Recording of this session
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Strategy Training in Learners’ Self-Confidence and Feedback
Joan Jamieson
Mansoor Al-Surmi
Certain strategy training can help students develop self-awareness and self-esteem and thereby increase their chances of success in autonomous use of CALL after formal instruction is finished (Graham, 2007; Hubbard, 2004; Kolaitis et al., 2006; Tarone & Yule, 1989). This study combined strategy training in self-confidence with feedback learners receive in CALL. Before students chose an answer, they were asked to rate their confidence. They were asked to answer each question and compare their self-confidence scores with the correct answer. Results traced confidence patterns over time and described overall reactions. Suggestions for the effectiveness

of this training will be given.
Practice Makes Perfect? Structuring Practice Opportunities for Learning in an ESL Grammar Tutor
Ruth Wylie
Ken Koedinger
Teruko Mitamura
Why is the English article system (a, an, the, null) so hard to learn? Using data from two studies, we address these challenges and discuss how to design systems that facilitate learning. Using the Article Tutor, an intelligent tutoring system that provides immediate feedback and on-demand hints, we compare two methods for selecting instructional materials. The first method is based on article type (e.g. “the”) while the second is rule-based (e.g. “noun was already mentioned”). Results show significant learning gains with the rulebased approach, suggesting that for articles understanding rules and processes are more important than the article choice itself.
Recording of this session

2:00 – 3:30
Extended Panel Presentation

Successes and Challenges of ICALL for Learning, Teaching and Research
Mathias Schulze
Trude Heift
Detmar Meurers
Xiaofei Lu
This panel discussion focuses on the successes and challenges of ICALL techniques for foreign language learning and reports on current developments in the analysis of learner language. Mathias Schulze will focus on SLA theories that have influenced current thinking in ICALL. Trude Heift will provide an example of an ICALL application by illustrating the benefits of error-specific feedback and individualized instruction. Detmar Meurers will discuss the automatic analysis of meaning. Xiaofei Lu will provide an overview of how teachers and researchers can employ NLP tools to automatically measure L2 lexical and syntactic development. The session concludes with time for discussion.

2:00 – 2:45

Using Praat to Test Models of L1-L2 Relations in Bilingual Speech
Timothy J. Riney
This presentation demonstrates how acoustic software, in this case Praat (free software for acoustic analysis by Paul Boersma of the University of Amsterdam), can be used to test certain theories and hypotheses about the speech of second language learners and bilinguals. The example theory, used to contextualize this demonstration, hypothesizes an L1-L2 interaction effect that involves not only an L1 effect on L2 but also an L2 effect on L1. The experiment shows how Praat can be used to test this claim, based on Japanese-English and English-Japanese bilinguals’ productions of /p, t, k/ in both languages.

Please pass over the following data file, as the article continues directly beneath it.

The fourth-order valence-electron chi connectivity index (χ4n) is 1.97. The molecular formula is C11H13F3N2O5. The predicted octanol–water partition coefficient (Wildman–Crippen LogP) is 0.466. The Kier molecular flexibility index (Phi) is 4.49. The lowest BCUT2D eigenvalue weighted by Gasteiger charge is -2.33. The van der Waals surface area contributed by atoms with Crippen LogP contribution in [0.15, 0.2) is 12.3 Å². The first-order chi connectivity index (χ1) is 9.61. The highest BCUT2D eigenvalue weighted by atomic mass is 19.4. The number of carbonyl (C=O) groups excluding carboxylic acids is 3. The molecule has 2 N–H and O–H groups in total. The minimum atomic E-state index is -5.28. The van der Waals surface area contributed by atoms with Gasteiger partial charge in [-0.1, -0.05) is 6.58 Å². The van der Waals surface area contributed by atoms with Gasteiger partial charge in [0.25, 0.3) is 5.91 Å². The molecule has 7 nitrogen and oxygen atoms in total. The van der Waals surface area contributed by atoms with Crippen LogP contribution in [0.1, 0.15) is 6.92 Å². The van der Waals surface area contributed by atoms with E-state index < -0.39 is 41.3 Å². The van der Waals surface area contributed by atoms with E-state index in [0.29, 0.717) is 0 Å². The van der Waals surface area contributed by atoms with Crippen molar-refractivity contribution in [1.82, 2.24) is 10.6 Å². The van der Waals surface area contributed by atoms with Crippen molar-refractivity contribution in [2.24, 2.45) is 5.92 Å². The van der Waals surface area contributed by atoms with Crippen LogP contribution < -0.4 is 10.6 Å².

The Second Generation: Online Collaboration and Social Networking in CALL
Gillian Lord
Lara Lomicka Anderson
The advent of Web 2.0 tools has drastically altered our understanding of CALL and its potential in language classrooms. The 2009 CALICO monograph addresses these tools and their uses in teaching and learning languages, presenting theoretical and empirical studies of their integration and use. This session highlights the contributions to the volume (wikis, blogs, okrut, twitter, chatbots, second life, Facebook, RSS, YouTube, and podcasting), discussing Web 2.0 tools, including findings and implications of the studies. This presentation also offers ideas for continued research and teaching.

Recording of this session Slides of this presentation

Integrating Web-Based Concordancing in EFL Primary School Students’ Learning of Verb Phrases
Hsien-Chin Liou
Li-Tang Yu
This study used a time-series design to investigate the effectiveness of incorporating concordancing in EFL primary school students’ learning of verb phrases. Eight fifth graders were assessed with two pretests to identify their unknown verb phrases. They then received a 6-week treatment on 18 verb phrases aiming for them to produce the phrases in a sentence context through the help of an English-Chinese bilingual concordancer. After the treatment, two posttests and one delayed posttest on the verb phrases were given. Findings of the study are expected to address effectiveness questions on using concordancing in EFL primary school contexts.